A Philosopher's Blog


Posted in Ethics, Philosophy, Reasoning/Logic by Michael LaBossiere on August 15, 2011
David Hume's statements on ethics foreshadowed...

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While on a run in Maine, I happened to be thinking about the Is/Ought problem as well as fallacies. I was also thinking about bears and how many might be about in the woods, but that is another matter.

This problem was most famously put forth by David Hume. Roughly put, the problem is how one might derive an “ought” from an “is.” Inspired by Hume, some folks even go so far as to claim that it is a fallacy to draw a moral ought” from a non-moral “is.” This is, unlike the more common fallacies, rather controversial. After all, it being a fallacy or not hinges on substantial matters in ethics rather than on something far less contentious, like a matter of  simple relevance. While I will not address the core of the matter, I will present some thoughts on the periphery.

As I ran and thought about the problem, I noted that people are often inclined to make moral inferences based on what they think or what they do. To be a bit more specific, people are often inclined to reason in the following two ways. Naturally, this could be expanded but for the sake of brevity I will just consider thought and action.

The first is belief. Not surprisingly, people often “reason” as follows: I/most people/all people believe that X is right (or wrong). Therefore people ought to do X (or ought to not do X). For example, a person might assert that because (they think that) most people believe that same-sex marriage is wrong, it follows that it ought not be done. This is, obviously enough, the fallacy of appeal to belief.

The second  is action. People are also inclined to infer that X is something that ought to be done (or at least allowed) on the basis that it is done by them or most/all people. For example, a person might assert that people ought to be able to steal office supplies because it is something everyone does. This is the classic fallacy of appeal to common practice.

While there are both established fallacies,  it seems somewhat interesting to consider whether or not  they are potentially Is/Ought fallacies when they involve deriving an “ought” from the “is” of belief or action.

On the one hand, it is rather tempting to hold that they are not also Is/Ought errors. After all, it could be argued that the error is exhausted in the context of the specific fallacies and there is no need to consider a supplemental error involving deriving an “ought” from an “is.”

On the other hand, these two fallacies seem to provide a solid foundation for the Is/Ought error that is reasonably well based on established logic. This suggests (but hardly proves) that there might be some merit in considering the Is/Ought fallacy in a slightly different light-that it can actually be regarded as a special “manifestation” of various other fallacies. Or perhaps not.


What people believe is X, so X is good: Appeal to belief.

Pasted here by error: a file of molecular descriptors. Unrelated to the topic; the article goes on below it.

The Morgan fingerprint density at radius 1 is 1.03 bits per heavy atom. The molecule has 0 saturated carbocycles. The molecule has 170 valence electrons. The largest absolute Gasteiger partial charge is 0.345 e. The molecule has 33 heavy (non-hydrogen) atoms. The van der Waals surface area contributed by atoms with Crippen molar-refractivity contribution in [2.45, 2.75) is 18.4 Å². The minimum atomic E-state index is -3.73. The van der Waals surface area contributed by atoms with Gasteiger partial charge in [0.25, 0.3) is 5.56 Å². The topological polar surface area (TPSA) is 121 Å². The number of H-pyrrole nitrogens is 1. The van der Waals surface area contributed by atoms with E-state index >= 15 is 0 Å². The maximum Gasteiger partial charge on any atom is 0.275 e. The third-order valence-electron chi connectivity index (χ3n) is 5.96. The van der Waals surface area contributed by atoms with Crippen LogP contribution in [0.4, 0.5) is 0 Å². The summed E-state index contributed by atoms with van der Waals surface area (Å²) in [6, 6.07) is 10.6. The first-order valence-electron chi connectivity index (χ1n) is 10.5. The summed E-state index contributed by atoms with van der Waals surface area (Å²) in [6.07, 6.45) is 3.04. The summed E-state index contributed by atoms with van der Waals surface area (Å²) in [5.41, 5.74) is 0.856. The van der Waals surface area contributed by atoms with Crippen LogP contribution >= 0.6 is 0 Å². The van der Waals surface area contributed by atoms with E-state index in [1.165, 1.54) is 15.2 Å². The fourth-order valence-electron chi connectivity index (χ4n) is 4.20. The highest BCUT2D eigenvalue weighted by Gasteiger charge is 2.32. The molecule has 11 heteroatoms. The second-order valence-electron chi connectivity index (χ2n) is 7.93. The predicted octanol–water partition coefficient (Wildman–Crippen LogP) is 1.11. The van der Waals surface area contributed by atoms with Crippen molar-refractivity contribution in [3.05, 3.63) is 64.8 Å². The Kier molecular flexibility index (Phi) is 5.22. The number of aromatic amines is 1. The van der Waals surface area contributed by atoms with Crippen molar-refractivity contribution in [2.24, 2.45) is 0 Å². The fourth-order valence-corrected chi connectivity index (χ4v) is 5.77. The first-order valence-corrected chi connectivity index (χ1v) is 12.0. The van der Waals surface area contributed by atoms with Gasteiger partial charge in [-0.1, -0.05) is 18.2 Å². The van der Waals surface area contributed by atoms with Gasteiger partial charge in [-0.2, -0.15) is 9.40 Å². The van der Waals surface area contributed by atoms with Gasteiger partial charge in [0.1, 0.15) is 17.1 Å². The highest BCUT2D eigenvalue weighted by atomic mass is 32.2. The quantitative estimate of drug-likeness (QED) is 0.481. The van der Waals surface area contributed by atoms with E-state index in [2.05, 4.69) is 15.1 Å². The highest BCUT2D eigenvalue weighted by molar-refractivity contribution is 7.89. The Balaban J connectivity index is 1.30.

What people do is X, so X is good: Appeal to common practice.

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9 Responses

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  1. T. J. Babson said, on August 16, 2011 at 8:22 am

    I never knew Hume was so fat 🙂

  2. magus71 said, on August 16, 2011 at 9:52 am

    People may commonly appeal to common practice without considering the deeper reasons that an action is a common practice. So the appeal to common practice may not reveal the essence of why something is right or wrong, however, many things that are common practice are common because they are good, right and beneficial to society. Not all of course. Most people don’t accept lying as good because it is common.

    Most people appeal to common practice when talking about homosexuality. They are merely unphilosophic, not wrong in their assertions that homosexuality seems to be manifestly bad in many ways. Now, of course we could go on about “necessary aspects” like AIDS is not a necessary aspect of homosexuality, and yet the statistics on the many bad things that go along with homosexuality. The average lifespan is around 45 years old. Common practice seems to be the right practice.

    • dhammett said, on August 16, 2011 at 5:21 pm

      An “if” test. If homosexuals had not been considered social pariahs over several thousand years, how might that have affected their lifestyle? What if homosexuals could have married and maintained licit relationships instead of being limited to an illicit, closeted lifestyle? Would that change have affected the average lifespan of a homosexual?

      • Anonymous said, on August 17, 2011 at 11:37 am

        I doubt it would change the lifespan. A myth about homosexuality is that homosexuals are just like heterosexuals in all respects except for whom they choose to have sex with. This is not what I see. It is an entire culture unto itself, and it’s not because it is closeted. As a matter of fact, isn’t flamboyancy a well known aspects of homosexuals? I would say they are less closeted than are larger portions of the populations, such as people in adulterous relationships.